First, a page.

Elisha B Melton to Daisy L. Brown Aug 6 1896
James Milton to Lizzie Chunn Dec 31 1885
John Milton to Mollie Young   Feb 2 1896
Rosa L Milton to Joe M Vanhoy Jul 15, 1907
Beulah Melton to James W Trueblood Apr 5 1903
Gladys Melton to  Willie Hart Dec 4 1921
Julia Melton to  Tom McCulloh Sept 9, 1907
Lillian Adeline Melton to Thomas Houston Kesler  Aug 8 1908
Minnie O Melton to Arch J Kearns May 24 1903
Rachel Melton to John A Robertson Jan 20 1902

Laura Melton, daughter of John Melton Jr. and Nancy Boysworth Melton married James A. Gill. 
Alene Gill  to Gilbert Hairston Feb 15 1923
Curenna Gill to Walter Parlee  Mar 19 1918
Elizabeth Gene Gill to W L Palmer May 10 1910
John E Milton to  Beatrice Mills  Jan 15 1917
Bright Melton to Laura Lee Ross Dec 7 1918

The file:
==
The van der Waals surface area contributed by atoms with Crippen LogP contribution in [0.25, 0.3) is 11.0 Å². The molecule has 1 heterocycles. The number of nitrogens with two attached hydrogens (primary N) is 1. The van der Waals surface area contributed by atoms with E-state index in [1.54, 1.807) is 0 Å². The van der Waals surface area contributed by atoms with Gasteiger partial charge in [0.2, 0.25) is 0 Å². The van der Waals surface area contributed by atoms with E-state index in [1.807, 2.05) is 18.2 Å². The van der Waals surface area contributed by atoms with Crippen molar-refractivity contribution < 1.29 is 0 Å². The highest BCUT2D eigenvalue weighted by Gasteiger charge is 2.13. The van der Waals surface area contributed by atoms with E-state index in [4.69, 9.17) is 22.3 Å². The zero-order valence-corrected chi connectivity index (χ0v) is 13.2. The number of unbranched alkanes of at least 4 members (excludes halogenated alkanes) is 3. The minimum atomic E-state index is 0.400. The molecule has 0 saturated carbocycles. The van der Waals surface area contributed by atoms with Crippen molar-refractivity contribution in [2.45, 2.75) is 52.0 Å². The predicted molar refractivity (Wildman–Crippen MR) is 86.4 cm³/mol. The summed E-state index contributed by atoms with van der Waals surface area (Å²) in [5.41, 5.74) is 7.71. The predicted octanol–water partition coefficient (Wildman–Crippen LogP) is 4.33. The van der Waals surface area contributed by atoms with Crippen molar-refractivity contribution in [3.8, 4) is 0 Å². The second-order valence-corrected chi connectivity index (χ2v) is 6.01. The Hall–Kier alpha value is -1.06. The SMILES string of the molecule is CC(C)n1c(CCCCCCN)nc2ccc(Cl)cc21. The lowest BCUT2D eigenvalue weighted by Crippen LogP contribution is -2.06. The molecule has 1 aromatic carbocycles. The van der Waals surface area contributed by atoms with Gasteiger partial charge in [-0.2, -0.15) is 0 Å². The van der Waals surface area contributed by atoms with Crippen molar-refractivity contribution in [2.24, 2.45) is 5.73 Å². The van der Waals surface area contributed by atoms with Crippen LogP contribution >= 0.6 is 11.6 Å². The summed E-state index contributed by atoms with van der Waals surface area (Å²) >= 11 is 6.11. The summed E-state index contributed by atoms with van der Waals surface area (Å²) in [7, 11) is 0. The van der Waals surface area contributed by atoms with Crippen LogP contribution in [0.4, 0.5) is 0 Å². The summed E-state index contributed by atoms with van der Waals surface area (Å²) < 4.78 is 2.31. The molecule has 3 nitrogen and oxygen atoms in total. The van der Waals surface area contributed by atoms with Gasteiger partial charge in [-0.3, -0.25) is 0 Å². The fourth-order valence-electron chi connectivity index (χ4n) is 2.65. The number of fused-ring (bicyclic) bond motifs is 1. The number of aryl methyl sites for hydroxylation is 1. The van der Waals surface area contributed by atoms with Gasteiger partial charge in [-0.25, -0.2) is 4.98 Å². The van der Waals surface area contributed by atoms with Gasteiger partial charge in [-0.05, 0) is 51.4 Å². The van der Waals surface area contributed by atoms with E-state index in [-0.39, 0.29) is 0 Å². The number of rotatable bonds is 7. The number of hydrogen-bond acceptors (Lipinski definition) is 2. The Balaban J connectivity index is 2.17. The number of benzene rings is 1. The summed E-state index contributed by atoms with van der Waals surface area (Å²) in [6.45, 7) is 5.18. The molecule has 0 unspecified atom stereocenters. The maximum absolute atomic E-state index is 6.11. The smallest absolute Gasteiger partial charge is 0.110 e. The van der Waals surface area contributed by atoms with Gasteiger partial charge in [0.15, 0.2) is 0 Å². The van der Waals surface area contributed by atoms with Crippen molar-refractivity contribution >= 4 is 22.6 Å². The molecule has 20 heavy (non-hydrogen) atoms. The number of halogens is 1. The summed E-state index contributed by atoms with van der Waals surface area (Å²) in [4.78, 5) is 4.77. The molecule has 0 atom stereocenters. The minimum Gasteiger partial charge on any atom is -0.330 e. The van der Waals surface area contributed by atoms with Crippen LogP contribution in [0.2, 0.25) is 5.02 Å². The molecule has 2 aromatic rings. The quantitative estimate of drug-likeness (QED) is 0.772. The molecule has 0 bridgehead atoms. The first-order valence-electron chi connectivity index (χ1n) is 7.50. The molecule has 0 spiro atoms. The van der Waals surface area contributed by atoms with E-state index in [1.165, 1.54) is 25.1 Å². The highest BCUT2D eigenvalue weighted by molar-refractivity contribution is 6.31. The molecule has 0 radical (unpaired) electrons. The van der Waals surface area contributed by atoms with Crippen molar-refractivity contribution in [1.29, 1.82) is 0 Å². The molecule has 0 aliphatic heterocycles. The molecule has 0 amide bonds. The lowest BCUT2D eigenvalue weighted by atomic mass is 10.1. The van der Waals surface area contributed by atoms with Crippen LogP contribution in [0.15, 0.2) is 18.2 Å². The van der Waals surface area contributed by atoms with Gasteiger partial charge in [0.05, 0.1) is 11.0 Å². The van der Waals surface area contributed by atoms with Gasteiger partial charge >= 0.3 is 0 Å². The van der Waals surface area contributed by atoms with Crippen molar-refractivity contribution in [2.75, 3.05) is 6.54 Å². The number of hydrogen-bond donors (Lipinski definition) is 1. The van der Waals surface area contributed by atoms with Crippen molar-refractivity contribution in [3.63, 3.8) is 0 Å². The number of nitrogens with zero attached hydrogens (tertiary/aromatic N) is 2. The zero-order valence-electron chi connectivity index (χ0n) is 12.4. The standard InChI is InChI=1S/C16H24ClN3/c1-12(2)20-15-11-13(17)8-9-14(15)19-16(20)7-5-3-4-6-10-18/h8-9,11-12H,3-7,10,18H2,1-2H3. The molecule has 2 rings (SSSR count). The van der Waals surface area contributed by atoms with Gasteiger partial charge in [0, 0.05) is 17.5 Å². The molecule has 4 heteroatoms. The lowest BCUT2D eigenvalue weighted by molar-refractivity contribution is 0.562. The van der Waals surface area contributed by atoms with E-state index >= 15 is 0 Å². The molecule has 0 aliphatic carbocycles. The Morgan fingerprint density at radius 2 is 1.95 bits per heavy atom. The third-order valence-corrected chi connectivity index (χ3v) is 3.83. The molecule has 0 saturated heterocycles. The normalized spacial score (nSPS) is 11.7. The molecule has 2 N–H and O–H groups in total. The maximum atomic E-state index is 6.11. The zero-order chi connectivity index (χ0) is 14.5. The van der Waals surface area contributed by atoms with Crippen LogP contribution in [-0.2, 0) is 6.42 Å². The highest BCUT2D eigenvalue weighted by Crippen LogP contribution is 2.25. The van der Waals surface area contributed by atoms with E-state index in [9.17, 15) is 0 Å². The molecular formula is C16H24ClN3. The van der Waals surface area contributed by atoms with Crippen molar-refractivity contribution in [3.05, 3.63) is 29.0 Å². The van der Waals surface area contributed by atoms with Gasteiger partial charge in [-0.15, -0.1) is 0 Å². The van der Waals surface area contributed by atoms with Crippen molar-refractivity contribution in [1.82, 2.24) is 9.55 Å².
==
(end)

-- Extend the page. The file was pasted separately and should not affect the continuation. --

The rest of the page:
Claudy Roscoe Melton to Lena Rivers Wagoner Dec 8 1918
Elbert Melton to Vandella Belle    Jan 2 1918  This is Elbert Melton III son of Elbert Jr. 
Elbert Melton to Mary Mitchell     Jan 12 1919  I had to do a double-take with these dates. His first bride did not last long. She died June 14 1918. 
Elijah Steven Melton to Mamie A Gain Dec 23  1902
Elijah S. Melton to Catherine M. Kent  Dec 26  1916
James Ray Melton to Myrtle Brooks  Sept 2 1912


The Oakboro Centenial

In the form of Facebook, I'm just sharing a link on this one. Anyone in Stanly, Anson, Union, Cabarras and surrounding counties come check out and help celebrate one of Stanly Counties 'younger' communities.

Stanly News and Press link: Oakboro Train Exhibit and Centenial


Wednesday, September 4, 2013